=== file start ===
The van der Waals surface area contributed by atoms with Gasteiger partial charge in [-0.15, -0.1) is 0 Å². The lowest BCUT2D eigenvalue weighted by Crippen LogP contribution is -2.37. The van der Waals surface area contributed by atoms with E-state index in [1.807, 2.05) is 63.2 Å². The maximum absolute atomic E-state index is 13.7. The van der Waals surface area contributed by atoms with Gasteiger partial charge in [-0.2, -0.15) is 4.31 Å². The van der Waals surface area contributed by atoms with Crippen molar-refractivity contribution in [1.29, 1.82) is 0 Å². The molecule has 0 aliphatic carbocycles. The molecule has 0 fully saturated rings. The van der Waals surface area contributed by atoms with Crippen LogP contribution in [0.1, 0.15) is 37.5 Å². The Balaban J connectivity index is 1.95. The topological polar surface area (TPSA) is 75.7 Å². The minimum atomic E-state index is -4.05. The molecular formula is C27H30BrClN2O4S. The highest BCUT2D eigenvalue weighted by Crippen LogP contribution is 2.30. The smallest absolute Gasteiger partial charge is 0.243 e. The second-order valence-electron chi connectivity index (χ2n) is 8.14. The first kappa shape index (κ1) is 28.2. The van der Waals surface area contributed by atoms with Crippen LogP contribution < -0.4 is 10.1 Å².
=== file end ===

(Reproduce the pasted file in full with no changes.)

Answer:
The van der Waals surface area contributed by atoms with Gasteiger partial charge in [-0.15, -0.1) is 0 Å². The lowest BCUT2D eigenvalue weighted by Crippen LogP contribution is -2.37. The van der Waals surface area contributed by atoms with E-state index in [1.807, 2.05) is 63.2 Å². The maximum absolute atomic E-state index is 13.7. The van der Waals surface area contributed by atoms with Gasteiger partial charge in [-0.2, -0.15) is 4.31 Å². The van der Waals surface area contributed by atoms with Crippen molar-refractivity contribution in [1.29, 1.82) is 0 Å². The molecule has 0 aliphatic carbocycles. The molecule has 0 fully saturated rings. The van der Waals surface area contributed by atoms with Crippen LogP contribution in [0.1, 0.15) is 37.5 Å². The Balaban J connectivity index is 1.95. The topological polar surface area (TPSA) is 75.7 Å². The minimum atomic E-state index is -4.05. The molecular formula is C27H30BrClN2O4S. The highest BCUT2D eigenvalue weighted by Crippen LogP contribution is 2.30. The smallest absolute Gasteiger partial charge is 0.243 e. The second-order valence-electron chi connectivity index (χ2n) is 8.14. The first kappa shape index (κ1) is 28.2. The van der Waals surface area contributed by atoms with Crippen LogP contribution < -0.4 is 10.1 Å².